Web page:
Idea that not that much will change. Growing corn today, same as tomorrow. 

Alternative A: small fraction of damages from climate change reduces growth rate. Errors here >> exponential errors over time. 

Government model:
Base scenario: from 30 to 27 times richer in 300 years. Why would we sacrifice today to help people who will be that much richer no matter what? 

Alternative A: take a percentage of damages and apply to growth rate. At just 1% the damage is doubled. At 5% the damage is such that the economy starts collapsing by 2300. Then 10% >> subsistence economy by 2300. 
Anywhere from 25 times richer to dark ages! 

SCC with no change to growth is $16. At 50% it is $100 000. At 100% it is $130 million! 

>> the timescale for thinking about policy must be very project specific
how important is discounting?
how does today’s uncertainty affect estimates

efforts to calculate the impact are largely worthless (Posner)
efforts are highly sensitive to initial assumptions (Weisbach)

The concept of the Anthropocene is not helpful for making policy choices
Deep uncertainty but also because climate change problem is one of energy transition
source of our wealth is fossil fuels >> energy transition in about 100 years; that is an engineering problem


Q: The term “uncertainty” needs to analyzed. There is something like exponential growth and there is also something like a tipping point. Because things haven’t panned out. How insert that into an equation? 

A: We didn’t even include tipping points. You can add a damage function that increases as temperature goes up.

A: Marvin Weitzman (Harvard). There can be tipping on both sides. You can have huge growth. Or war. 

Q: Then doesn’t Anthropocene become irrelevant? 

Q: I agree with the Posner logic but the Weisbach conclusion. The uncertainty is at least as great. US only 50% likely to exist 300 years from now! It’s absurd. But the conclusion is energy transition, and we need a reason to do it. The reason can’t be rational calculation of long term benefits of long-term policies to >> conclusion of Weisbach. I don’t know that we have it yet. They are moral rather than rational calculation; playing with fire is a bad idea. 

A: We do think we are using a moral argument--to enhance human well-being. Idea of sustainable development. But I don’t think that works conceptually. There seems to be no alternative to this way of thinking. [me: which is agrilogistical]

Q; Are we thinking of a no-growth economy? Creating junk we don’t need.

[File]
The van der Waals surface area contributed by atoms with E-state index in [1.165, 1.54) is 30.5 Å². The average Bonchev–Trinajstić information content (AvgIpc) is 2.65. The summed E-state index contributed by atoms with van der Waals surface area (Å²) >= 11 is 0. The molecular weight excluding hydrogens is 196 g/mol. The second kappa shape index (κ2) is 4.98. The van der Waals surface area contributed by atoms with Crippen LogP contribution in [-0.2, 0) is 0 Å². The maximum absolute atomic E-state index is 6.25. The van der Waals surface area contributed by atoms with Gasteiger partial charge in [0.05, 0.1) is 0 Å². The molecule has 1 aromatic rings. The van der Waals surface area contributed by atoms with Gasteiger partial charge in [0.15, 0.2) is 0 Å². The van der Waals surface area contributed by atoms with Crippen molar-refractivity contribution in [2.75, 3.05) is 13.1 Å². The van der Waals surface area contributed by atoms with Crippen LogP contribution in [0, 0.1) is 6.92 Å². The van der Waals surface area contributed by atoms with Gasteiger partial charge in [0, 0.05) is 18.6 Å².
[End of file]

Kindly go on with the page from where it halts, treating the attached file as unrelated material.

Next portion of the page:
A: A low growth economy would be horrible. You have 7 billion people living subsistence lives right now. Many are living on $1 a day. You would be condemning them to subsistence. To say we should stop growing condemns them to horrible lives. 

Q: But stuff we don’t need? 

A: One problem is distribution. Given how much the economy can produce now, if distributed fairly, that would be sufficient. Junk for one person is valuable for another. 

Q: oh come on. How many people need to eat steak every day? 

A: You can’t just tell people to stop consuming. The solution is to try to put in place policies that will redistribute wealth within the constraints we are willing to tolerate. 

A: If we stop growing you still have to find a way to replace the energy. If you don’t you shrink back to subsistence. 
[but ironically, though you wish to avoid it, “the bad level” is built into the default well-being utilitarianism used in this argument! loop!]

Q: You guys are both lawyers. The question of whether it’s human made climate change is a factor? For insurance purposes we have acts of God etc. 

A: That’s not correct. You can get insurance for natural disasters unrelated to human activity. It just depends what the probability of the outcome is. People cause climate change >> you can give incentives to reduce. But even if people had nothing to do with it, you would still want to take that into account for public policy purposes. 

Q: DoD predictions of future based on half life of radioactive materials. Does radioactive waste provide a model for thinking far into the future? 

A: benefit of nuclear: less greenhouse gases. cost: accidents, waste. Future warnings such as target that gets super hot in the sunlight. 

Q: The idea of tipping point. One can make guesses as to when alternative fuels will come online. Hansen and so on: what they can’t model for is exactly when the tipping point comes. Too many equations to solve. Uncertainty you can’t make into risk. Does policy have to be blind or neutral to that? 

A: not at all. This is why we want to start energy transition now. 

Q: But the problem is that we need 6 or 7 decades to get from lab to online energy. While India and China have all the policies for more food and car production. 

A: I don’t know what to say other than we need to start right away. Conservation can start right away. No fossil fuels by 2100. How do you get there at lowest cost? Precisely that we don’t know when the point will be is why to be urgent. We are trying to estimate the costs of energy transition at different moments. You have to replace $5 trillion worth of energy stuff. As fast as possible. That’s just the USA!

A: I take your question to mean that ignoring the tipping point will estimate SCC too low. Maybe it should be $100 or whatever. The question is what should the number be? I think you have to ignore it...

History and Politics of the Anthropocene: Jan Zalasiewicz

Dipesh: the way to make this work is not to have discussants and respondents
Now Jan Zalasiewicz will speak, the only non-social science/humanities scholar here
geologist at U of Leicester
The Earth after Us (2008)